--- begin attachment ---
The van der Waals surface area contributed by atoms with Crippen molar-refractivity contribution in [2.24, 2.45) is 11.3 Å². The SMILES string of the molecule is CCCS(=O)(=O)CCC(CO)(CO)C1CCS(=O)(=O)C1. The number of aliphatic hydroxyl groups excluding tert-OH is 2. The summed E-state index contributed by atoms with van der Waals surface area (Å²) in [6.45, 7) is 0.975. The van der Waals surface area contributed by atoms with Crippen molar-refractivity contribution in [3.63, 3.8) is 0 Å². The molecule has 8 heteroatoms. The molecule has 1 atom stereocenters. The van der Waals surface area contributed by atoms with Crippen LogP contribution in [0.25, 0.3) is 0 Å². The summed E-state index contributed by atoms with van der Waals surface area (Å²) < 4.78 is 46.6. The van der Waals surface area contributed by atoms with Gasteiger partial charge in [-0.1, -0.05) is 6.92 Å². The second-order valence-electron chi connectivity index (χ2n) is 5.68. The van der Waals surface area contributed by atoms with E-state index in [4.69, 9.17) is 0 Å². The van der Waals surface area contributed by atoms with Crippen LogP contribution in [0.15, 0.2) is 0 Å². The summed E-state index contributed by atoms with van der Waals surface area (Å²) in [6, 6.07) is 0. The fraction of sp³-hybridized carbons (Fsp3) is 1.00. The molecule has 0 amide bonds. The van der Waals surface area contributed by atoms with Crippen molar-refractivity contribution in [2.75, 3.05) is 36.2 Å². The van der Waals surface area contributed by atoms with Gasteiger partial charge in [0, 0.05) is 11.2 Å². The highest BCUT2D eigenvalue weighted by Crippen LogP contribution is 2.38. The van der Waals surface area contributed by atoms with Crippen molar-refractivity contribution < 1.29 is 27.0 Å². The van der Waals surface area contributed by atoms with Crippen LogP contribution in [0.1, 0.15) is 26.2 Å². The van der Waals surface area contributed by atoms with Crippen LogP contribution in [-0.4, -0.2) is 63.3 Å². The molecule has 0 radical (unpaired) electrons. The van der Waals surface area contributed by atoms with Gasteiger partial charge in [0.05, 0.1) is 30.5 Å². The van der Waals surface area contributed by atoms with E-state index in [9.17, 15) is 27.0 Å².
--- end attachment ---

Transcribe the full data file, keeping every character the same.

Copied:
The van der Waals surface area contributed by atoms with Crippen molar-refractivity contribution in [2.24, 2.45) is 11.3 Å². The SMILES string of the molecule is CCCS(=O)(=O)CCC(CO)(CO)C1CCS(=O)(=O)C1. The number of aliphatic hydroxyl groups excluding tert-OH is 2. The summed E-state index contributed by atoms with van der Waals surface area (Å²) in [6.45, 7) is 0.975. The van der Waals surface area contributed by atoms with Crippen molar-refractivity contribution in [3.63, 3.8) is 0 Å². The molecule has 8 heteroatoms. The molecule has 1 atom stereocenters. The van der Waals surface area contributed by atoms with Crippen LogP contribution in [0.25, 0.3) is 0 Å². The summed E-state index contributed by atoms with van der Waals surface area (Å²) < 4.78 is 46.6. The van der Waals surface area contributed by atoms with Gasteiger partial charge in [-0.1, -0.05) is 6.92 Å². The second-order valence-electron chi connectivity index (χ2n) is 5.68. The van der Waals surface area contributed by atoms with E-state index in [4.69, 9.17) is 0 Å². The van der Waals surface area contributed by atoms with Crippen LogP contribution in [0.15, 0.2) is 0 Å². The summed E-state index contributed by atoms with van der Waals surface area (Å²) in [6, 6.07) is 0. The fraction of sp³-hybridized carbons (Fsp3) is 1.00. The molecule has 0 amide bonds. The van der Waals surface area contributed by atoms with Crippen molar-refractivity contribution in [2.75, 3.05) is 36.2 Å². The van der Waals surface area contributed by atoms with Gasteiger partial charge in [0, 0.05) is 11.2 Å². The highest BCUT2D eigenvalue weighted by Crippen LogP contribution is 2.38. The van der Waals surface area contributed by atoms with Crippen molar-refractivity contribution < 1.29 is 27.0 Å². The van der Waals surface area contributed by atoms with Crippen LogP contribution in [0.1, 0.15) is 26.2 Å². The van der Waals surface area contributed by atoms with Crippen LogP contribution in [-0.4, -0.2) is 63.3 Å². The molecule has 0 radical (unpaired) electrons. The van der Waals surface area contributed by atoms with Gasteiger partial charge in [0.05, 0.1) is 30.5 Å². The van der Waals surface area contributed by atoms with E-state index in [9.17, 15) is 27.0 Å².